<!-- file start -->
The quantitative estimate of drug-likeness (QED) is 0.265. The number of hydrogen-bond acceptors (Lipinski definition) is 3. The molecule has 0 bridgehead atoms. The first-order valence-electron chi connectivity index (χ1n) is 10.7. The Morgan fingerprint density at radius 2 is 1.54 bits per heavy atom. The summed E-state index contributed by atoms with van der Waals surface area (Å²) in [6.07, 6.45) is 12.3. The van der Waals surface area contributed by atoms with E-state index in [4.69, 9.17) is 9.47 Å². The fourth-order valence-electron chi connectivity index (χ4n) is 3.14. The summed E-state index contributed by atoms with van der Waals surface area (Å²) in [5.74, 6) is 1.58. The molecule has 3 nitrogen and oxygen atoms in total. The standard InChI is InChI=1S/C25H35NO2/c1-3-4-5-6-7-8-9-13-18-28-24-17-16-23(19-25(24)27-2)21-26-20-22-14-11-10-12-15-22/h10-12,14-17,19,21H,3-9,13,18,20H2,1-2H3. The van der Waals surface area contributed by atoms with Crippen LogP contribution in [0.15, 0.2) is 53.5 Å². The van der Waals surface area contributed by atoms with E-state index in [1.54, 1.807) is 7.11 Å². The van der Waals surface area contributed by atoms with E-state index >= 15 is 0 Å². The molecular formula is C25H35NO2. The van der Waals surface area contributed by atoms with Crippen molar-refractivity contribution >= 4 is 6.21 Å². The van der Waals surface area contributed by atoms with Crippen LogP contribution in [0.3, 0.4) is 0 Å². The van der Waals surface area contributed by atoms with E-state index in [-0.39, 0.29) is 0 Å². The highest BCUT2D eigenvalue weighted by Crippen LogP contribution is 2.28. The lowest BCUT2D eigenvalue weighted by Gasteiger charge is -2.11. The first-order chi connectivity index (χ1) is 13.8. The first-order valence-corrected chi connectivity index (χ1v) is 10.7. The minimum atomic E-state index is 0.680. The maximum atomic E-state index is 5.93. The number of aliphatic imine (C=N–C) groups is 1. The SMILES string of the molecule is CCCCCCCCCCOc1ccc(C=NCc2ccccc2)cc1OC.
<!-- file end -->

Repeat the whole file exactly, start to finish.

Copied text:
The quantitative estimate of drug-likeness (QED) is 0.265. The number of hydrogen-bond acceptors (Lipinski definition) is 3. The molecule has 0 bridgehead atoms. The first-order valence-electron chi connectivity index (χ1n) is 10.7. The Morgan fingerprint density at radius 2 is 1.54 bits per heavy atom. The summed E-state index contributed by atoms with van der Waals surface area (Å²) in [6.07, 6.45) is 12.3. The van der Waals surface area contributed by atoms with E-state index in [4.69, 9.17) is 9.47 Å². The fourth-order valence-electron chi connectivity index (χ4n) is 3.14. The summed E-state index contributed by atoms with van der Waals surface area (Å²) in [5.74, 6) is 1.58. The molecule has 3 nitrogen and oxygen atoms in total. The standard InChI is InChI=1S/C25H35NO2/c1-3-4-5-6-7-8-9-13-18-28-24-17-16-23(19-25(24)27-2)21-26-20-22-14-11-10-12-15-22/h10-12,14-17,19,21H,3-9,13,18,20H2,1-2H3. The van der Waals surface area contributed by atoms with Crippen LogP contribution in [0.15, 0.2) is 53.5 Å². The van der Waals surface area contributed by atoms with E-state index in [1.54, 1.807) is 7.11 Å². The van der Waals surface area contributed by atoms with E-state index >= 15 is 0 Å². The molecular formula is C25H35NO2. The van der Waals surface area contributed by atoms with Crippen molar-refractivity contribution >= 4 is 6.21 Å². The van der Waals surface area contributed by atoms with Crippen LogP contribution in [0.3, 0.4) is 0 Å². The van der Waals surface area contributed by atoms with E-state index in [-0.39, 0.29) is 0 Å². The highest BCUT2D eigenvalue weighted by Crippen LogP contribution is 2.28. The lowest BCUT2D eigenvalue weighted by Gasteiger charge is -2.11. The first-order chi connectivity index (χ1) is 13.8. The first-order valence-corrected chi connectivity index (χ1v) is 10.7. The minimum atomic E-state index is 0.680. The maximum atomic E-state index is 5.93. The number of aliphatic imine (C=N–C) groups is 1. The SMILES string of the molecule is CCCCCCCCCCOc1ccc(C=NCc2ccccc2)cc1OC.